The vet suggested a course of Benadryl for Anya to help her with the vaccinations. Which I put her on.

The first sign of trouble hit a few hours later. No, she didn’t have a negative reaction to the vaccinations, but at that point it was obvious that she was feeling the injections. She hurt. My cheerful, carefree little dog’s entire personality changed. She became mellow and extremely cautious. All because she hurt.

It shouldn’t come as a surprise that there was a great deal of yelping during the next few days. Anya stopped wanting to be near the barn dogs because Cougar kept bumping into her. She even got the point where she’d yelp whenever she was worried I was getting to close and about to bump her. I don’t blame her.

I want to stress throughout all of this, Anya never even seemed to consider the possibility of biting anyone. She’s smart. She kept a low profile and worked to stay out of people’s way. Instead of hanging with her dog friends, she stayed pretty close to me. She spent a great deal of time tucked between objects or under tables.

She did come out to see her favorite people. Most picked up on the fact that something wasn’t quite right with her. They nodded understandingly when I explained about just vaccinated and sore. They were told not to touch her shoulders, and yet I watched as stroking hands glided really close to the injection sites, not because the people petting her were cruel, but because they simply weren’t paying attention.

I want to stress, throughout all of this, Anya didn’t even think about biting, but while I watched things unfold, I couldn’t help thinking, this is probably why some people claim they’re attacked by family pets who “never bit before.” I can especially see how a  little kid, one that is used to cuddling and hugging a dog, could easily get bit in this situation.

If you sense your chiweenie is hurting, rather than put them and the people they love, in a bad situation, give your pet time to heal. This might even mean confining them to a crate for a few days. The odds are pretty good that your dog will be happier crated than with people anyway. If you absolutely can’t keep your chiweenie separated from house guests and children, you need to take it upon yourself to keep an eagle eye on your pet and make sure they’re not disturbed. It might not be fun, but it’s part of being a responsible pet owner.

I’ve deal with Anya’s situation by deciding to keep her away from everyone but her immediate human family for a few days. At this point, she’s so tired, I don’t think she’ll mind.

I’ve also made a note of her reactions to her shots in my copies of her medical records and will discuss the issue with the vet and see if they want me to try something other than Benadryl to help with the injection pain.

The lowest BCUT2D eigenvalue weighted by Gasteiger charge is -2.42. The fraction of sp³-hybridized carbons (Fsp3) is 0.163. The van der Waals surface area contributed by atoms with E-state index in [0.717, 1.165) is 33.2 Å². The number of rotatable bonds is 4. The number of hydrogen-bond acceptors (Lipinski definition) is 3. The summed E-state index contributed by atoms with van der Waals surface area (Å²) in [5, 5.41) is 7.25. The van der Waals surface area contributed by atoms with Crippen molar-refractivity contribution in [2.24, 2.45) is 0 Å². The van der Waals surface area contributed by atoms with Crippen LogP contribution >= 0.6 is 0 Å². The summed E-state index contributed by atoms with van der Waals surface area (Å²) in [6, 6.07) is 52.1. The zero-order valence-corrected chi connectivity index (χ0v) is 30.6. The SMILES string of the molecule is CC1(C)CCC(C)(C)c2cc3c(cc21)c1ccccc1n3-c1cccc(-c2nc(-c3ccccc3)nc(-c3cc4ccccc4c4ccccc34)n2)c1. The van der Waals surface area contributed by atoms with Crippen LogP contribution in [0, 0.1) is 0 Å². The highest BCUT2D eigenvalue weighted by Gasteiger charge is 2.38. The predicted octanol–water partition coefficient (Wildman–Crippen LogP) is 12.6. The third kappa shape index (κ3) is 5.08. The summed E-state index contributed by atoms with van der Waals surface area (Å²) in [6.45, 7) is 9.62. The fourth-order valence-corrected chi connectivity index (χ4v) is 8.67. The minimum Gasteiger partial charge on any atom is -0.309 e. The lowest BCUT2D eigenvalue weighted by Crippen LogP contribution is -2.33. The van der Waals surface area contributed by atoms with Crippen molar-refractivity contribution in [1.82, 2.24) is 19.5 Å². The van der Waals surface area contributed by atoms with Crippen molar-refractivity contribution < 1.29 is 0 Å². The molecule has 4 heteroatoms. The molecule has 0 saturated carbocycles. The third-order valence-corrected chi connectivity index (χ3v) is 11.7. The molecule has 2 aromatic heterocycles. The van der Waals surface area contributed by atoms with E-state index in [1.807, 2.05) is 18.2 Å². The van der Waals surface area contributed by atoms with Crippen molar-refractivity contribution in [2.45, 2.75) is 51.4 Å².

2017 Chiweenie Training Goals

Finally! 2016 has ended and we’re chugging through the first week of 2017. Many have made New Year’s Resolution and I suspect that some of us have already broken a few. Most of us are so focused on what we want to have happen, either personally or professionally, to ourselves, that we fail to think about the others in our life, such as our chiweenies. Today is a good day to assess your chiweenie and think up some training goals for the pair of you to complete during 2017.

Why it’s Important to Have Training Goals

It’s my belief that training goals are important because they encourage you to keep working with your chiweenie, which not only helps turn them into a respectful member of the canine community, but also helps build a close and respectful bond between you and your dog. Spending just 5 minutes a day working on a new trick makes a world of difference.

I feel that it’s important to have goals, rather than just randomly working on stuff because they keep you focused. They help ensure that you’re not pushing your dog too quickly, and they help teach your dog to learn properly. Just remember to be realistic about the goals, both as far as what your chiweenie is ready to learn and how long it will take them to pick up on new tricks. If you’re not sure what 2017 training goals would be good for you and your chiweenie, consult with a professional dog trainer for advice.

Petparent.com also has some training idea goals you may want to consider.

Anya’s and My Training Goals for 2017

I’ve spent the past few days studying Anya and thinking about how far we’ve come in our year together. I couldn’t be happier with the progress she’s made. She’s bolder, better socialized, and knows a few obedience tricks that had been missing. As pleased as I am with her, I have no intention of sitting back and saying she’s good enough. There’s still plenty we need to work on.

General Training

At the very top of my list is exposure. Anya’s come a long way, but she still needs to go out and do more things. Not only would I like to see her become more relaxed when dealing with a new place/situation, I also want to work on her behavior when she sees another dog and dealing with large crowds. The only way this will happen is I keep taking her to new and exciting places.

Obedience Training

By nature, Anya’s an obedient dog and with a strong desire to please, which is handy when working on her obedience training. Right now she knows how to sit, sit pretty, lay down, and roll over. Except for roll over, she knows both the word and hand signals for the tricks (hand signals have proven to be the most effective with her.) The glitch in her training is that she only performs her tricks when I’m sitting on the floor in front of her, so this year we’re going to work on doing each of these while she’s leashed, and once she has that, practice them while on walks and exploring new things. The other thing we really need to drill is stay. She’ll stay put if I tell her to and then proceed to watch her, but she doesn’t hold her position, something I hope to correct in the upcoming months.